Illustration: Eniola Odetunde/Axios

D.C. remains deadlocked on the next stimulus package, days after extended unemployment benefits ended and days before PPP is set to expire.

Where it stands: One unresolved issue that hasn't gotten enough attention is a proposed expansion of the employee retention credit, which could have a significant impact for companies that have experienced severe revenue declines.

The backdrop: The CARES Act established the initial version, a refundable payroll tax credit that could cover up to $5,000 per employee, for businesses that had suffered at least 50% revenue loss.

  • Caveat #1: If a company received a PPP loan, it wasn't eligible.
  • Caveat #2: If a company had more than 100 employees who remained working full time, including remotely, it wasn't eligible.
  • Caveat conclusion: For most companies, this credit wasn't too valuable.

What's new: Both new stimulus plans — HEROES Act (D), HEALS Act (R) — are much more generous.

  • HEROES increases the credit to up to $36k per employee (or up to 80% of wages paid per retained employee), with sliding-scale revenue eligibility for companies with revenue drop of between 10% and 50%. It increases the limit on working employees to 1,500.
  • HEALS increases the credit to up to $30k per employee (or up to 65% of wages paid per retained employee), with the revenue decline threshold cut to 25%. It increases the limit on working employees to 500.
  • Neither proposal restricts companies that received PPP loans, although they're silent on companies that participate in a possible PPP extension.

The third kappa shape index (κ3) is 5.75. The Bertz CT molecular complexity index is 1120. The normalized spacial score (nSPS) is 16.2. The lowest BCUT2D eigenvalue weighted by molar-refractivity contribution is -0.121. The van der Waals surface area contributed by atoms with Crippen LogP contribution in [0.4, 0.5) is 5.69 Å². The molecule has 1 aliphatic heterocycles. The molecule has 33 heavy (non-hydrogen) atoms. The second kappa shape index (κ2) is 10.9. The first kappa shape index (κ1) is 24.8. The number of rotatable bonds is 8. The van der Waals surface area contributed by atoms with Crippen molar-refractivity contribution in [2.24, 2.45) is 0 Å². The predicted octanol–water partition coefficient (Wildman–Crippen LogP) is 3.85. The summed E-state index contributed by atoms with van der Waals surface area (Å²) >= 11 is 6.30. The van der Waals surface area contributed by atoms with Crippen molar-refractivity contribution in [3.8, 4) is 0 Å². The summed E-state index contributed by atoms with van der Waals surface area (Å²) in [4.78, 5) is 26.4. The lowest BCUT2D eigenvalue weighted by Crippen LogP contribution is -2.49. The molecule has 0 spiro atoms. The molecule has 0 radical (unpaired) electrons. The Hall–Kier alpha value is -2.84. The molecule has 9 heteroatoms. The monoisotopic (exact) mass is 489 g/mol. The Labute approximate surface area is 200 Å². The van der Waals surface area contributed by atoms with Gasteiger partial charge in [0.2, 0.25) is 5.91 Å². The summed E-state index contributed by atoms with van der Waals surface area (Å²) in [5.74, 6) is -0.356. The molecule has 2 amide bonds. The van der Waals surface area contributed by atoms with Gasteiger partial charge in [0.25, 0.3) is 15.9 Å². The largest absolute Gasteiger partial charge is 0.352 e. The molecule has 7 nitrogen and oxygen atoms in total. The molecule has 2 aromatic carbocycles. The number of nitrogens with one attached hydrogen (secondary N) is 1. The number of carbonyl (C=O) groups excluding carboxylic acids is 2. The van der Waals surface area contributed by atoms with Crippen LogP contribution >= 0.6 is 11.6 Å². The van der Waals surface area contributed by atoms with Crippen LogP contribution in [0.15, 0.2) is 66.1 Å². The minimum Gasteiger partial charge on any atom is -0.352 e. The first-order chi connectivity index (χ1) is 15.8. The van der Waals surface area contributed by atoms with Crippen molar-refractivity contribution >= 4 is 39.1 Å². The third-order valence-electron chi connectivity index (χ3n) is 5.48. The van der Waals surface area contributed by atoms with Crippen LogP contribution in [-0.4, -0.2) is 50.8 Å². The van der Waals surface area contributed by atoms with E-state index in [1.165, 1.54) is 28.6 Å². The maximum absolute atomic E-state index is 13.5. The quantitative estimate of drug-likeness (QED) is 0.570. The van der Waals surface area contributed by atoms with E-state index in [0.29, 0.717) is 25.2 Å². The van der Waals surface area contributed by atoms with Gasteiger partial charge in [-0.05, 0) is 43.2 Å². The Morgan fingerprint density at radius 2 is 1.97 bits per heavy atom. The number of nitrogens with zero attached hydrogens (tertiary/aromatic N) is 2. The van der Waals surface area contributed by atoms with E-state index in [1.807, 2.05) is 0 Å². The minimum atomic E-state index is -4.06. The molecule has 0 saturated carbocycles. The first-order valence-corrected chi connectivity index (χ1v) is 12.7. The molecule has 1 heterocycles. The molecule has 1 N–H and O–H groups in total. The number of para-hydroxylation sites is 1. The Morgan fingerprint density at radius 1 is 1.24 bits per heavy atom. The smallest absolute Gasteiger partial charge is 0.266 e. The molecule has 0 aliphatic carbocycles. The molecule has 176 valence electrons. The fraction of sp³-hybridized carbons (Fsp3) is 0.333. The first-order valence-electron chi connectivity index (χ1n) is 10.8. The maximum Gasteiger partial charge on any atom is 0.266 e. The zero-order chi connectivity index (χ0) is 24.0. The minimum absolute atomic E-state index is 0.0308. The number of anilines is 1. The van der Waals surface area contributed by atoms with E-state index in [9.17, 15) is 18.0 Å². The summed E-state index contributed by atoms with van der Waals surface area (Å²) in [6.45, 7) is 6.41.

The bottom line: There are still partisan differences, but both sides are moving in the same direction on this, which suggests more flexibility than on thornier issues like school funding and liability protections.

Go deeper

Dion Rabouin, author of Markets
Sep 9, 2020 - Economy & Business

Small businesses are losing confidence in their survival

Data: Goldman Sachs; Chart: Axios Visuals

Small businesses have largely exhausted their federal funding and are starting to lay off workers, with many worrying about having to shut their doors for good, according to a new survey from Goldman Sachs provided exclusively to Axios.

Why it matters: Business still has not returned to normal, six months after the coronavirus pandemic first appeared in U.S. But small firms say the money they received from the Paycheck Protection Program has run dry.

Kendall Baker, author of Sports
36 mins ago - Sports

Less travel is causing the NBA to see better basketball

Illustration: Aïda Amer/Axios

In addition to keeping out the coronavirus, the NBA bubble has also delivered a stellar on-court product, with crisp, entertaining play night in and night out.

Why it matters: General managers, athletic trainers and league officials believe the lack of travel is a driving force behind the high quality of play — an observation that could lead to scheduling changes for next season and beyond.

Senate Republicans release report on Biden-Ukraine investigation with rehashed information

Sen. Ron Johnson (R-Wis.). Photo: Tom Williams/CQ-Roll Call, Inc via Getty Images

Senate Republicans, led by Sens. Ron Johnson (R-Wis.) and Chuck Grassley (R-Iowa), on Wednesday released an interim report on their probe into Joe Biden and his son's dealings in Ukraine.

Why it matters: The report's rushed release ahead of the presidential election is certainly timed to damage Biden, amplifying bipartisan concern that the investigation was meant to target the former vice president's electoral chances.

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